From the 1970 to the ’90s, Americans irrationally feared white suburban teenagers, noted Glassner. After the 9/11 terrorist attacks, the “sick society” narrative shifted and “the new villains were from foreign lands, not domestic.”
Fear the Fake News
A third Saturday panel, “Truth Matters: Media in the Age of Fake News and Alternative Facts,” looked at what journalists can do to diffuse fear-driven hysteria and counter lies that spread like wildfire on social media.
Moderator Marty Kaplan, director of USC Annenberg’s Norman Lear Center, threw his faculty panel unsettling questions such as: “What if the news media have become pawns in a big chess game of information war?”
Social and political historian Steven Ross took solace in precedent. “The information wars have been going on forever,” said the USC Dornsife professor, who directs the USC Casden Institute for the Study of the Jewish Role in American Life.
When the first nickelodeons opened in in 1905, Ross noted, “legitimate media attacked that new form of communication. Why? Because radical filmmakers like Charlie Chaplin were suddenly communicating with tens of millions of people, and it freaked out the establishment.”
Social media is no different: a new form of mass communication bypassing traditional authorities, he said.
But unlike previous media breakthroughs, we’ve entered “a new era where the audience is a big player,” countered award-winning correspondent and Annenberg professor Judy Muller. Instead of consuming news, everyone is now a “pro-sumer”—both consuming and producing content by sharing and reposting.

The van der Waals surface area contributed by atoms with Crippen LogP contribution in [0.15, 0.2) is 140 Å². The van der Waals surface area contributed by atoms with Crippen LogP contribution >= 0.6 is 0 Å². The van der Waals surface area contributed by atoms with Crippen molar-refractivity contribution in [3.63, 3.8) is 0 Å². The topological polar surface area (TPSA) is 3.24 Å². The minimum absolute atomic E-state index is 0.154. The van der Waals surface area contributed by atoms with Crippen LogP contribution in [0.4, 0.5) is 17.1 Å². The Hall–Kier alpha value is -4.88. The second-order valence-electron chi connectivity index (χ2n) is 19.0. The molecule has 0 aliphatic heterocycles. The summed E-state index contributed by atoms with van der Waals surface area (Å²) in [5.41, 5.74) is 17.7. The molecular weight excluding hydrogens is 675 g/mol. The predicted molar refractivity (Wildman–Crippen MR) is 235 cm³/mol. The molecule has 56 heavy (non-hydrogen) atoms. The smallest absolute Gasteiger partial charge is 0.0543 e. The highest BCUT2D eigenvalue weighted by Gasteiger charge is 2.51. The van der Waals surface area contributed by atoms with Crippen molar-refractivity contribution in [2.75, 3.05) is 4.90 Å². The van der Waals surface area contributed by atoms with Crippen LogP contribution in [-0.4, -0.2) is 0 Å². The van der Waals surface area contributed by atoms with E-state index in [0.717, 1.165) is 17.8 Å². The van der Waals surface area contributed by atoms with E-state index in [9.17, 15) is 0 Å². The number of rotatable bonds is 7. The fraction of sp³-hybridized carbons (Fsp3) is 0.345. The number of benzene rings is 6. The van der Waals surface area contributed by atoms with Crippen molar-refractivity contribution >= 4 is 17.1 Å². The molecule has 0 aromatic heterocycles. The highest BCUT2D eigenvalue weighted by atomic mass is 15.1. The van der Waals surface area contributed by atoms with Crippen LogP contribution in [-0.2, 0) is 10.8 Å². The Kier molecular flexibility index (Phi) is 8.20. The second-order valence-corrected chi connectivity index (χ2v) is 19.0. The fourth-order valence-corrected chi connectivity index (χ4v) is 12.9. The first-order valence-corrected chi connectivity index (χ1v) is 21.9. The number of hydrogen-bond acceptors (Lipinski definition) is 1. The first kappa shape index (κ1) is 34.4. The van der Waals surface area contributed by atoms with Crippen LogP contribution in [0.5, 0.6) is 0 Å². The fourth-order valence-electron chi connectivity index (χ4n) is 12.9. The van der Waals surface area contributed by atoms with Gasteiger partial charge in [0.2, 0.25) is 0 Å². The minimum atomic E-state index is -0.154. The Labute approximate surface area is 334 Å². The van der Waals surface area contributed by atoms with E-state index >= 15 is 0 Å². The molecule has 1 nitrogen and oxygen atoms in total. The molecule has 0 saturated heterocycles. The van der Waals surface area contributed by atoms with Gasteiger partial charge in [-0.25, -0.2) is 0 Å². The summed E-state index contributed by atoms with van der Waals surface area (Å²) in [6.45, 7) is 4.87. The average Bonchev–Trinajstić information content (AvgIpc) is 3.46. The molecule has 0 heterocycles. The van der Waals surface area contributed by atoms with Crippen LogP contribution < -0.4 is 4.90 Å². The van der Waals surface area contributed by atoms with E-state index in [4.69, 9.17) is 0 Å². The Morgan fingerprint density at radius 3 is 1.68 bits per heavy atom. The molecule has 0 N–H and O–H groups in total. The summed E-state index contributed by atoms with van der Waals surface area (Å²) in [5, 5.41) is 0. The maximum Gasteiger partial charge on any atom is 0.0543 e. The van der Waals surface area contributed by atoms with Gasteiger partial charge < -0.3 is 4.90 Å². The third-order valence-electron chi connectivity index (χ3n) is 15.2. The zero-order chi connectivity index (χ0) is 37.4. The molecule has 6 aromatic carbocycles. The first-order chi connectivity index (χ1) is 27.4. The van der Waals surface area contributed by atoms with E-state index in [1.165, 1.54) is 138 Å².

The media education of the pro-sumer should be an urgent priority, Muller contends. “Start in the first grade with news literacy programs. Right now!” she said. “We can’t have a functioning democracy with people only believing the lies they want to believe,” added Muller, who covered the Rodney King and O.J. Simpson trials for ABC and is a regular contributor to NPR’s Morning Edition. “We should all be detectives.”
The threat to journalism transcends Donald Trump’s oft-tweeted “alternative facts,” argued USC Annenberg’s Diane Winston. “It’s the economic system we live under: The news is always hemmed in by multinational structures and the corporations that control it.” Nonprofit models would be more compatible with truth-seeking, Winston believes, though as an expert in media and religion, she shuns the spiritually loaded word “truth” and prefers calling it “fact-based” reporting. Ultimately, Winston believes the antidote to fake news and partisan information silos lies in narrative storytelling. “It’s ironic that I’m a journalist and a historian, and not a screenwriter,” she said. “But I think stories are the way to go.”
Fear was in the air again on Sunday, as USC faculty focused on more Trump-induced anxieties. Annenberg arts journalism educator and dance critic Sasha Anawalt moderated a conversation titled, “Is This Goodbye, NEA? Addressing Our Fears — and Hopes — for the Arts and Humanities.” Faculty panelists included Pulitzer Prize-winning novelist Viet Thanh Nguyen, a professor of English and American studies and ethnicity, and actor-director Anita Dashiell-Sparks of the USC School of Theatre.
Also on Sunday, USC Annenberg’s K.C. Cole moderated “From Protest to Action to Justice: Politics, Media and the Law,” with fellow Annenberg professor Robert Scheer, and USC Gould professors Jody Armour and Gillian Hadfield.